Ngata had fought hard for this. His motives in helping prepare the Act included, as always, the desire to preserve as much Maori culture as was compatible with the benefits and inevitabilities of 'western civilisation'. Acutely aware of the culture–land nexus, he felt that the only way for his people to successfully farm, and therefore retain, a sizeable number of their remaining estates was to secure pakeha capital and 'scientific' know-how. The Native Land Act, therefore, included procedures for boosting Maori agricultural and pastoral production. Consolidation procedures, for example, were streamlined and incorporated blocks were given a firmer legal footing. Once incorporation had been approved by assembled owners, management committees could be established. These had the ability to borrow money without the involvement of officials. The Act also gave Maori Land Boards powers to invest Maori clients' money through the Public Trustee, holding out the possibility of finance for collective ventures. More important still, it was in this Act that Ngata had secured for the first time (citing his own commission's findings, which reflected a number of Maori submissions) specific legislative provision for Crown-aided land consolidation.68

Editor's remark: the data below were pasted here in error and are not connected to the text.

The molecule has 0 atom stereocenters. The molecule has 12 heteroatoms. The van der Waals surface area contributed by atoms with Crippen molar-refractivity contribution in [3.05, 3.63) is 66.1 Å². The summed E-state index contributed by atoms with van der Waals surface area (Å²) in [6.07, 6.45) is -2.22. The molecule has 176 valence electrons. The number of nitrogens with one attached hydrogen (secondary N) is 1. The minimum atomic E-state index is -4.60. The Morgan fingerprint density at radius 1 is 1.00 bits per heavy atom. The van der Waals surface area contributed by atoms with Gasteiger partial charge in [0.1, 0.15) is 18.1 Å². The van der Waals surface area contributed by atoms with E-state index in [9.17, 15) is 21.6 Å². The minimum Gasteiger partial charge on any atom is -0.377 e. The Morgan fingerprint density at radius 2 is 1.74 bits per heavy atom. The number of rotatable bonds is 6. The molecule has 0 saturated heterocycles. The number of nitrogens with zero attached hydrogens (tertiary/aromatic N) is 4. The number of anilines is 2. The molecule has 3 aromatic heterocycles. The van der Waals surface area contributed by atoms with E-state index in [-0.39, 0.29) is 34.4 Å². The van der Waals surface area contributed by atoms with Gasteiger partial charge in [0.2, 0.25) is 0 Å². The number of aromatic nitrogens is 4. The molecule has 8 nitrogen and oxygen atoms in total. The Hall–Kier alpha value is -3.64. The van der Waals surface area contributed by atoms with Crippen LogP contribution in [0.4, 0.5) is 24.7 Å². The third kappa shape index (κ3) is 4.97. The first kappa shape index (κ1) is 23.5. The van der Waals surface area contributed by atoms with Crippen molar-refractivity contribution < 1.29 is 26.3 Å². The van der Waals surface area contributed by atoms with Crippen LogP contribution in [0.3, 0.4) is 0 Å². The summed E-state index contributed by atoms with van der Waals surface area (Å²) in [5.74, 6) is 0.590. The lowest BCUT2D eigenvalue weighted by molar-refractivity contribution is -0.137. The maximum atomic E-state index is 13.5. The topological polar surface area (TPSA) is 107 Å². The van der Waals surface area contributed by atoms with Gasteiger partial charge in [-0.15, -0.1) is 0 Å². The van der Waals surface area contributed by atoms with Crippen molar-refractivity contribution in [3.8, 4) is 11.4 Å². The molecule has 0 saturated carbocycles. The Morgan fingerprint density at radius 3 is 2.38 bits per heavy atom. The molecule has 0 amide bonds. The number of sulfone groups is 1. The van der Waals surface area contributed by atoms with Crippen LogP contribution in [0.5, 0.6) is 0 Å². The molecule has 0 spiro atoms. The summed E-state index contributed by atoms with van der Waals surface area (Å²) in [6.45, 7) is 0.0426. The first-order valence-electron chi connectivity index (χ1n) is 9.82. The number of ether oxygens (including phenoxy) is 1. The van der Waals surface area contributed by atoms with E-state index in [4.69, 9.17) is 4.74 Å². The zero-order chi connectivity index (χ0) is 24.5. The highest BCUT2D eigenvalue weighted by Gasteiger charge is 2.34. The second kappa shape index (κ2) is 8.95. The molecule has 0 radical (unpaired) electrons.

But none of these altered the fact that the legislation as a whole was essentially another measure to effect rapid land alienation. Concomitantly, it sought to encourage breakdown of a communal way of life and operation. It abolished the papatupu block committees, which had made many successful title recommendations, and once again the Native Land Court possessed sole jurisdiction to investigate customary title. Hui of assembled owners were obliged to work through Maori Land Boards, and this was seen as compromising their independence. People soon learned that the overriding purpose of the boards had now become that of the prime 'facilitators and promoters of the alienation of Maori land'. Even though they were formally charged with preventing Maori page 101landlessness, for example, they rarely refused to confirm alienation when vetting land transactions. The Waikato-Maniapoto Maori Land Board is said, baldly, to have 'operated as an agent of the Crown'. The removal of the Crown's monopoly on buying Maori land, moreover, often interpreted as Ngata's concession to frustrations over low prices and hence a way of meeting Maori demands for self-determination, was no more than a supplementary means of speeding up alienation.